# How do you find the limit of # (x)(sin(1/x)) # as x approaches infinity?

Evidently we have:

Thus:

graph{xsin(1/x) [-10, 10, -5, 5]}

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To find the limit of (x)(sin(1/x)) as x approaches infinity, we can use the squeeze theorem. By applying the squeeze theorem, we can establish that the limit is equal to zero.

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When evaluating a one-sided limit, you need to be careful when a quantity is approaching zero since its sign is different depending on which way it is approaching zero from. Let us look at some examples.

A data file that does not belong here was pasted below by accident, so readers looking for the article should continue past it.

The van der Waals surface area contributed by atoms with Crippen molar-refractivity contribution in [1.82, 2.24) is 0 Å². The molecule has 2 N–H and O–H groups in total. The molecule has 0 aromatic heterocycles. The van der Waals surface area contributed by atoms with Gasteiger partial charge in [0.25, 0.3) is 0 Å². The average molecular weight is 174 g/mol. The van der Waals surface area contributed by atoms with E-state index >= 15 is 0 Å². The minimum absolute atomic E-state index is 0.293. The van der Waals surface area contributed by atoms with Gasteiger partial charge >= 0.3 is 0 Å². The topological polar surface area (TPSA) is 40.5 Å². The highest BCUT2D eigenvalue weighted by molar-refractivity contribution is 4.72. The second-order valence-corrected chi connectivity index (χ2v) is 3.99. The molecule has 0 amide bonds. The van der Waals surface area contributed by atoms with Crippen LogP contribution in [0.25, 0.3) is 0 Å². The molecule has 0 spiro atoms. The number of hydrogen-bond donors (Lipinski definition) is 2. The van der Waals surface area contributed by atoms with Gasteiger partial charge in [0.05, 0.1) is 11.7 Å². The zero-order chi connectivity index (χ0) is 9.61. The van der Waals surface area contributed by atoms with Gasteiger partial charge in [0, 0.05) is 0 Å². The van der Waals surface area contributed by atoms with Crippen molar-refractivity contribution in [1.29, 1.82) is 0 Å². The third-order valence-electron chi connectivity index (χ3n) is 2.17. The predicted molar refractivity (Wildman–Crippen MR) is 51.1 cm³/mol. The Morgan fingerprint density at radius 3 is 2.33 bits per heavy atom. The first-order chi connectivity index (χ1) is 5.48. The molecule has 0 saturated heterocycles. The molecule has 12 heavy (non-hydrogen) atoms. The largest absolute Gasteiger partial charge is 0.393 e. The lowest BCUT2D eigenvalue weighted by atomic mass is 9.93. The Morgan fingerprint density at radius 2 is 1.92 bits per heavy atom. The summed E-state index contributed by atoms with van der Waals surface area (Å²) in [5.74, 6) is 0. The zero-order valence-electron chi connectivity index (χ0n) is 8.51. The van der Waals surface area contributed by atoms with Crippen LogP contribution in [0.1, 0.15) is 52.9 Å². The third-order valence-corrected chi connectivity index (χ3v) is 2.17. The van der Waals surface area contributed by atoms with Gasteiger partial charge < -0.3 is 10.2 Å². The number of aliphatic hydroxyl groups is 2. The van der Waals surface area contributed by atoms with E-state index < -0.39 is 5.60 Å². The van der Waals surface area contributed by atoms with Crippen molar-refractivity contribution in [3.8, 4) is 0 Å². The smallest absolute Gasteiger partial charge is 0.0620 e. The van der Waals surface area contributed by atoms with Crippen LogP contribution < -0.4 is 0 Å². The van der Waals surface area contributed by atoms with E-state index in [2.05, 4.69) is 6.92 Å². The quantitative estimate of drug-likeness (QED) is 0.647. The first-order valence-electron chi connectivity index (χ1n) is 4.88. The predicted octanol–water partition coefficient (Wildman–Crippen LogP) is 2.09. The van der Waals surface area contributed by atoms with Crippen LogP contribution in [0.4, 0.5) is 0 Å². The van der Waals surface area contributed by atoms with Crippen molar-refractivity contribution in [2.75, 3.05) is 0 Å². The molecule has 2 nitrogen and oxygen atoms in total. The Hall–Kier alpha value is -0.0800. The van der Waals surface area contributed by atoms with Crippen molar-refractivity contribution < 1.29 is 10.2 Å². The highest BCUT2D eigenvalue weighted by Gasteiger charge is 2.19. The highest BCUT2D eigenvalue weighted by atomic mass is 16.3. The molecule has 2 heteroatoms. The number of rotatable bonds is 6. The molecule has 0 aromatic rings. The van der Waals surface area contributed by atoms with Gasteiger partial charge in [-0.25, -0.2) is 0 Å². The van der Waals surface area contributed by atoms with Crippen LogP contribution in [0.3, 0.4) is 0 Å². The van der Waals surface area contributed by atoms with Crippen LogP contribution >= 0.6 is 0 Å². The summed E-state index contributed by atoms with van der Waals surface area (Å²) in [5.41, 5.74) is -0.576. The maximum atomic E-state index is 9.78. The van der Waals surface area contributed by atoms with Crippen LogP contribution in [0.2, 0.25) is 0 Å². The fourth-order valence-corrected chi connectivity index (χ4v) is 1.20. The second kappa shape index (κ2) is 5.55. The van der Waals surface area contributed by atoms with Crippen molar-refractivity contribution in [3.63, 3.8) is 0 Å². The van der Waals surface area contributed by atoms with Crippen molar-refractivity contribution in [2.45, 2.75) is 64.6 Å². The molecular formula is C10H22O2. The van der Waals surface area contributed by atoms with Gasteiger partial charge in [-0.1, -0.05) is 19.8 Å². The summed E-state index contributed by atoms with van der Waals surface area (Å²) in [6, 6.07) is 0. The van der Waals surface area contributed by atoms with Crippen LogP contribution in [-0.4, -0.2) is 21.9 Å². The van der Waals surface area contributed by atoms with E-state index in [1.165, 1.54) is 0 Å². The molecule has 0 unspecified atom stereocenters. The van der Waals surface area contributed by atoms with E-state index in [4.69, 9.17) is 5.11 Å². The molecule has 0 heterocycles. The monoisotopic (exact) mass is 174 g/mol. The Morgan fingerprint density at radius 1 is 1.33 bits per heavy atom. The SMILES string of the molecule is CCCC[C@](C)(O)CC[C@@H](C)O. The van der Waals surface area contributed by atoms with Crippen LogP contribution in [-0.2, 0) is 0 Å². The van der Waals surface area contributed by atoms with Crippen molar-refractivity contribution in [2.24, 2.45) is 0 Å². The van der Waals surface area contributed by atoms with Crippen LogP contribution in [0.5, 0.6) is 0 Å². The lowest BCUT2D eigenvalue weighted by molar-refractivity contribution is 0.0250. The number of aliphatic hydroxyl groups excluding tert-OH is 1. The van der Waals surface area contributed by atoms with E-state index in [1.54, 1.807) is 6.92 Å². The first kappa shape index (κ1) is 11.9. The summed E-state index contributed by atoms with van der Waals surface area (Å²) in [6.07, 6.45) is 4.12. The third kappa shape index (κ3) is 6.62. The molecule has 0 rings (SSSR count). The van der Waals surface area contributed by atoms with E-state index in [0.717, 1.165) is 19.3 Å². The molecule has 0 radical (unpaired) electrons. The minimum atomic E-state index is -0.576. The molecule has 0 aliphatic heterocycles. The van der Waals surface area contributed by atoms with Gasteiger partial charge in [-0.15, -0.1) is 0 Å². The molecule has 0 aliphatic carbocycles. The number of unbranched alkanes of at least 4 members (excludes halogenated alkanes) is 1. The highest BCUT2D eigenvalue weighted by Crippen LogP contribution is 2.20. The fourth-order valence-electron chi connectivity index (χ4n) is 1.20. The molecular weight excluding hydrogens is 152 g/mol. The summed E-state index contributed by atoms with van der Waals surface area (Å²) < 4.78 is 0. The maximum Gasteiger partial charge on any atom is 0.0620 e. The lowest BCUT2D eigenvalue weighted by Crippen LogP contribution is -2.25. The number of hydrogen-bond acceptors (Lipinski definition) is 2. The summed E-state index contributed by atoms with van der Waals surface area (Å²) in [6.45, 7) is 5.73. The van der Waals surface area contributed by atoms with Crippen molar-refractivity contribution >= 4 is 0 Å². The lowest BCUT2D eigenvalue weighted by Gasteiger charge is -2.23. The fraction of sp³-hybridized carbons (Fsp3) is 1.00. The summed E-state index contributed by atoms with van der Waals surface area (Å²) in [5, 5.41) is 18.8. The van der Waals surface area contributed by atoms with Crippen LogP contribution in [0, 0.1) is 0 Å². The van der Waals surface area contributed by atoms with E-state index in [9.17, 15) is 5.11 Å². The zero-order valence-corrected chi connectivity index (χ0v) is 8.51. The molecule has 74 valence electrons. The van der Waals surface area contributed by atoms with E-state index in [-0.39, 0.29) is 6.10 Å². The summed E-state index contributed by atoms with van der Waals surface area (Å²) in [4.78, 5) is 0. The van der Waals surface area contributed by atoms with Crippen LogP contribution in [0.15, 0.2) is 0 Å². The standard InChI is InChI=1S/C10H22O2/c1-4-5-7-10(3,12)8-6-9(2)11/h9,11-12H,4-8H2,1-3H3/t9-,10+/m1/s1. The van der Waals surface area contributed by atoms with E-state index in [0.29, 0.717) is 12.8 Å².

When evaluating a one-sided limit, you need to be careful when a quantity is approaching zero since its sign is different depending on which way it is approaching zero from. Let us look at some examples.

When evaluating a one-sided limit, you need to be careful when a quantity is approaching zero since its sign is different depending on which way it is approaching zero from. Let us look at some examples.

- What is the limit of #( 1/(x-1) - 2/(x^2-1) )# as x approaches 1?
- What is the limit of lnx-ln(pi)/x-(pi) when x approaches to (pi) from left?
- What is the limit of #(sqrt (9x^6 - x) ) / (x^3 + 4)# as x approaches negative infinity?
- What is the limit of #Abs(sinx) # as x approaches infinity?
- How do you find #lim (x^2-x+4)/(3x^2+2x-3)# as #x->oo#?

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